We must love our law for what it genuinely is--the embodiment of justice, the fastener necessary to build enterprise, and the test to which we subject all policy. It must strive above all else to be fair in the sincerest sense we are capable of imagining and measuring. Law, and every shred of the infrastructure involved in enforcing it, must earn that admiration by being honestly worthy of it.

And that's why I started with something so seemingly trivial--because what makes it seem so trivial is only our attitude towards the injustice. Our laws are the true religion of our nation and it really is our faith in them that bring us the gifts of freedom and prosperity. It's too easy to lose respect and too hard to earn it to be so reckless with something so precious.

Especially when it is so easily fixed. There are other nations that deploy more equitable mechanisms to levy fines (for example Finland's day fines scale by income.) There are policies we could adopt that would require us to craft laws with more care, reengineer any that are not or can not be reasonably well enforced, and even ways to force a rethink in strategy periodically by requiring laws on vice, for example, to have expiration dates. It took a private attorney to force the justice department to use the new technologies of DNA testing to check prior convictions for serious crimes and that resulted in the release of many people that had been wrongly convicted an spent many years in prison, some even scheduled to be executed. This should be deeply embarrassing to our nation and infuriating to citizens. Can't the folks who work at the justice department read the name on the building? What do they reckon it means? Just ice?

Perhaps we should start with a better map of our laws that depicts everything we know and can measure about them; the socioeconomic background and reasoning behind them, the measured impact after enactment, the ongoing costs/benefits of enforcement, the case histories of their application, and our discussions about them. A resource that would help us all better see and understand the role law plays in our lives, how it is created and maintained, and why it so deserves our gratitude and respect. It's a lot easier to respect something when you can actually see and touch the sense of it.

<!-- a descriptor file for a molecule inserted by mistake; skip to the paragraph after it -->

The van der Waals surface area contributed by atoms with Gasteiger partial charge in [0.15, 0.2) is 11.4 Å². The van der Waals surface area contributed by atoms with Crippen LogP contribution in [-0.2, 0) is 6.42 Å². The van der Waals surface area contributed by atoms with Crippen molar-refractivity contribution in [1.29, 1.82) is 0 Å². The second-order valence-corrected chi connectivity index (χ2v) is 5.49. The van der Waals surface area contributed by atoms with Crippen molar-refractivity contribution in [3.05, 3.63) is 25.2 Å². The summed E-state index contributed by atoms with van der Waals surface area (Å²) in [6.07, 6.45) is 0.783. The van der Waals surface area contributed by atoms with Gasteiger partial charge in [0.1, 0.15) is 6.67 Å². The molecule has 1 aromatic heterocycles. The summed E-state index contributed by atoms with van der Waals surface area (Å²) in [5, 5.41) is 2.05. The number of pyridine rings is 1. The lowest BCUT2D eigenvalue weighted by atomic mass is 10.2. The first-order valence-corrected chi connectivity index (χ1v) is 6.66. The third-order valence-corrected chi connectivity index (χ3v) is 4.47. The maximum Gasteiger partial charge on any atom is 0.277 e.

Sunday, July 5, 2009

My America, the body of an enchanting meme

I've always thought a lot about truth, justice, and the American way. But not because I'm a fan of superman. Because I'm a human being and can't help but find those things sacred. Even a crook has a code of honor. That emotional reward is most likely why we have minds designed to cooperate, master a language, and outwit the various things in our world. Discovering truth feels so good because it leaves us better at working out the consequences of some hypothetical we're contemplating. Our sense of justice is no different, complicated by the fact that fairness isn't as easy to test as truth. And I love the American way most of all. I didn't know why as clearly for much of my life, but I do now. It's because for me, America stood for nothing so much as a deliberate effort to make those metaphysical ideas more robust and tangible than even we are. America was the flesh and bones of justice itself.

America to me seemed more like a process than a place--we were a nation of immigrants from all over the world. It was the very formula for fairness; the honest desire to create the most liberating and genuine parity of opportunity that the best and brightest of us could engineer. It seemed so incredibly ingenious, like life itself--create an environment suitable for useful things to grow and thrive and they will. We call those things enterprises. They combine land, labor, and capital to create profit using a recipe called a business model that is really just the DNA of the enterprise. Those recipes that generated the most profit per unit of input were the basis for the next enterprises that emerged. How could a system like this possibly fail?

What gets in the way of living up to our principles? In a word, I think it's design. We aren't sufficiently wary of our own designs. Good design just doesn't come from a conscious deliberate attempt to build something, but from creating the environment where what you want can evolve and will be best suited, and then waiting for it to show up. If you take the former approach, you're constantly trying to shore up a poor design. But with the latter, you're constantly getting closer to an environment that permits nothing else. It's a fundamental shift in perspective that sees human force as the most expensive and therefore worst solution to any problem and gravity as the cheapest and best. Don't look for a law to prohibit what you should be trying to use geometry to leave impossible or never worthwhile. Does it strike anyone else as curious that punishment is such an obvious solution to humans while utterly absent anywhere else in nature?